Overall, our finding of strict host specificity in Epicephala is in marked contrast with previous findings in the yucca moth lineage (Pellmyr & Thompson 1992; Thompson 1994, 2005). The closest relatives of the pollinating yucca moths, Prodoxus, feeds on inflorescence stalks, fruit or, rarely, leaves of yucca plants and have very similar degrees of host specificity with the pollinating yucca moths (Pellmyr et al. 2006). We suggest that this difference is because of contrasting patterns of flowering phenology between yuccas and Glochidion. Because both pollinating (Tegeticula and Parategeticula) and non-pollinating (Prodoxus) yucca moths are short-lived (Powell 1984) and their life histories are strongly associated with yucca flowers (Pellmyr 1999, 2003; Pellmyr et al. 2006), the adult moths must emerge during a short period when host flowers are available. However, coexisting yucca species typically exhibit largely non-overlapping flowering periods (Pellmyr 2003); thus, there is little opportunity for both pollinating and non-pollinating yucca moths to select among multiple hosts within a single population. In contrast, most Glochidion species produce flowers and leaves continuously from spring to autumn, and as many as four species flower at the same time within our study area. Under such circumstances, both leaf-feeding and flower-infesting moths are provided with multiple available hosts, but the latter are more selective in their host choice owing to a broader range of coevolutionary traits with which they are constrained. The occurrence of multiple co-flowering host species is also the case in figs, for which preliminary analysis of host specificity in pollinating and non-pollinating fig wasps suggested that the former tends to be more host-specific (Weiblen & Bush 2002; Marussich & Machado 2007; but see Lopez-Vaamonde et al. 2001; Jousselin et al. 2006, 2008).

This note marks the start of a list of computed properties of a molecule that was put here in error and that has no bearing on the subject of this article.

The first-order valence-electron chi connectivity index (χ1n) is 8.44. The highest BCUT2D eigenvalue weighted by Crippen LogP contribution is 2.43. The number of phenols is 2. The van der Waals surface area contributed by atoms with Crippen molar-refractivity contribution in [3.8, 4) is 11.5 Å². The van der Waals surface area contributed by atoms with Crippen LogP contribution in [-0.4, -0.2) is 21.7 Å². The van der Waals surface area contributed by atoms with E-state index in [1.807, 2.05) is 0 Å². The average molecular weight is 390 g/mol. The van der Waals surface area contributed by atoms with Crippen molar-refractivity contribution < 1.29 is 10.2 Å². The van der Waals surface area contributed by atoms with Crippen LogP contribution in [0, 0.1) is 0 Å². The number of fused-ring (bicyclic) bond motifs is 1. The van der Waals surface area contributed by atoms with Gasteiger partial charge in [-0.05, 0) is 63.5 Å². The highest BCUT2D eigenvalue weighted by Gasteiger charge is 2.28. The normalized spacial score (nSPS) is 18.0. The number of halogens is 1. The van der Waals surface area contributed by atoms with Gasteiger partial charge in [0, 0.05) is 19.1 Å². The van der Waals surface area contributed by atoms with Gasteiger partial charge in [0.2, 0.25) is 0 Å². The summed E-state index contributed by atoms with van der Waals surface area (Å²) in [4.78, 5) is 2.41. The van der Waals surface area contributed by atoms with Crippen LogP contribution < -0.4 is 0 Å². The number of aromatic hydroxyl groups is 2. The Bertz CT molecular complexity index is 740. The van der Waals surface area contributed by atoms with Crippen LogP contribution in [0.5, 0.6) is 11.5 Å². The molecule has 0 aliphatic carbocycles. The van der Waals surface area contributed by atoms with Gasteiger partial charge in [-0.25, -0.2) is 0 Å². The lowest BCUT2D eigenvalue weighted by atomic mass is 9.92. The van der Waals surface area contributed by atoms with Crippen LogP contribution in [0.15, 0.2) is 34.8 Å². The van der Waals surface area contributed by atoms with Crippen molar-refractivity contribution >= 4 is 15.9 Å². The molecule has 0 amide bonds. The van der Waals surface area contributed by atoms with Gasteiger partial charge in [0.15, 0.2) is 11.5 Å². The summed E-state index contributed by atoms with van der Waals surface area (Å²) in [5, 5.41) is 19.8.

Although our data clearly indicate that pollinating seed parasites exhibit higher degrees of host specialization than those of their parasitic ancestors, a more direct test of host specificity would be to include non-pollinating Epicephala seed parasites in the analysis. The most basal lineage of Epicephala is a non-pollinator that attacks the seeds of Flueggea, a close relative of Glochidion within the tribe Phyllantheae. However, this species is currently known only from Flueggea suffruticosa in southwestern Japan (Kawakita & Kato 2009), where there are no other co-occurring Flueggea species. Also, a derived clade of Epicephala has secondarily lost the pollinating habit, and currently there are three species that are each specific to a single Phyllanthus host (Kawakita & Kato 2009). However, closely related Phyllanthus hosts are rarely available within the same population, which precludes a direct comparison of host specificity with pollinating Epicephala in this case as well. Within the yucca moth lineage, two derived species have independently lost their pollinating behaviour and oviposit in young fruits to exploit the seeds that other yucca moth species have pollinated (Pellmyr et al. 1996; Pellmyr 1999). These cheater species evolved to use four to six yucca hosts (Pellmyr 1999, 2003), which is consistent with our hypothesis that pollinator habit promotes host specificity in pollinating seed parasites. The cheater yucca moths are likely to have a broader phenological window for successful oviposition (Pellmyr 2003); thus, selection for host specialization may have been relaxed in these derived non-pollinators.

Although further research is required to identify coevolutionary forces driving pollinator specificity, our findings indicate that mutualistic selection probably favours strict host specificity of pollinating seed parasites in obligate pollination mutualisms. As shown in recent population-level analyses of gene flow in figs and yuccas (Machado et al. 2005; Smith et al. 2008, 2009), pollinator specificity is likely to strongly impact patterns of gene flow between coexisting plant species and play an important role in facilitating reproductive isolation between diverged populations. Thus, future studies of coevolution and codivergence in the GlochidionEpicephala mutualism, as well as comparative analysis across systems, are likely to substantially improve our understanding of the role of coevolution in promoting speciation and diversification in obligate pollination mutualisms.


We thank D. Hembry for the identification of Tritopterna and critical reading of the manuscript; T. Kumata, I. Oshima and A. Kawahara for communication on gracillariid morphology and systematics; K. Tsuji and A. Kawahara for specimens; Y. Kameda and G. P. Svensson for field assistance; and two anonymous reviewers for comments that improved the paper. This work was supported by Japan Society for the Promotion of Science grants to A.K. and to M.K.

  • Received February 22, 2010.
  • Accepted April 9, 2010.